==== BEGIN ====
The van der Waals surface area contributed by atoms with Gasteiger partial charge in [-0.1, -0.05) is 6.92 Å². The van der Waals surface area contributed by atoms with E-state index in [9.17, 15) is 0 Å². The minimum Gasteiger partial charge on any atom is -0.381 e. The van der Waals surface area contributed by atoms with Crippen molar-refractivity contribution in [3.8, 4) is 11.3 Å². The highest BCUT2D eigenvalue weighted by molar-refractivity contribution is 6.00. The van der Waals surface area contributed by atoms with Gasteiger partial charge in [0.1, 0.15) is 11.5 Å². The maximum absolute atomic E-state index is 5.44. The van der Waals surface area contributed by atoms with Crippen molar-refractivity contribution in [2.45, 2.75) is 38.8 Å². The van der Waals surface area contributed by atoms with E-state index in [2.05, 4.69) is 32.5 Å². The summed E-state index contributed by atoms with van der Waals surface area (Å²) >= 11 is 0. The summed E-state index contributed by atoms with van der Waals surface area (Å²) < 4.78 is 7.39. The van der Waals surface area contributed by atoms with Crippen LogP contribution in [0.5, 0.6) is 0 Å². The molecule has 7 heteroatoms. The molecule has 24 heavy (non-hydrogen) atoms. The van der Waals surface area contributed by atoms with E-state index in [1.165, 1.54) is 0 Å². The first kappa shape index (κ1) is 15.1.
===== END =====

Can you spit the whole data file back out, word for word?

The van der Waals surface area contributed by atoms with Gasteiger partial charge in [-0.1, -0.05) is 6.92 Å². The van der Waals surface area contributed by atoms with E-state index in [9.17, 15) is 0 Å². The minimum Gasteiger partial charge on any atom is -0.381 e. The van der Waals surface area contributed by atoms with Crippen molar-refractivity contribution in [3.8, 4) is 11.3 Å². The highest BCUT2D eigenvalue weighted by molar-refractivity contribution is 6.00. The van der Waals surface area contributed by atoms with Gasteiger partial charge in [0.1, 0.15) is 11.5 Å². The maximum absolute atomic E-state index is 5.44. The van der Waals surface area contributed by atoms with Crippen molar-refractivity contribution in [2.45, 2.75) is 38.8 Å². The van der Waals surface area contributed by atoms with E-state index in [2.05, 4.69) is 32.5 Å². The summed E-state index contributed by atoms with van der Waals surface area (Å²) >= 11 is 0. The summed E-state index contributed by atoms with van der Waals surface area (Å²) < 4.78 is 7.39. The van der Waals surface area contributed by atoms with Crippen LogP contribution in [0.5, 0.6) is 0 Å². The molecule has 7 heteroatoms. The molecule has 24 heavy (non-hydrogen) atoms. The van der Waals surface area contributed by atoms with E-state index in [1.165, 1.54) is 0 Å². The first kappa shape index (κ1) is 15.1.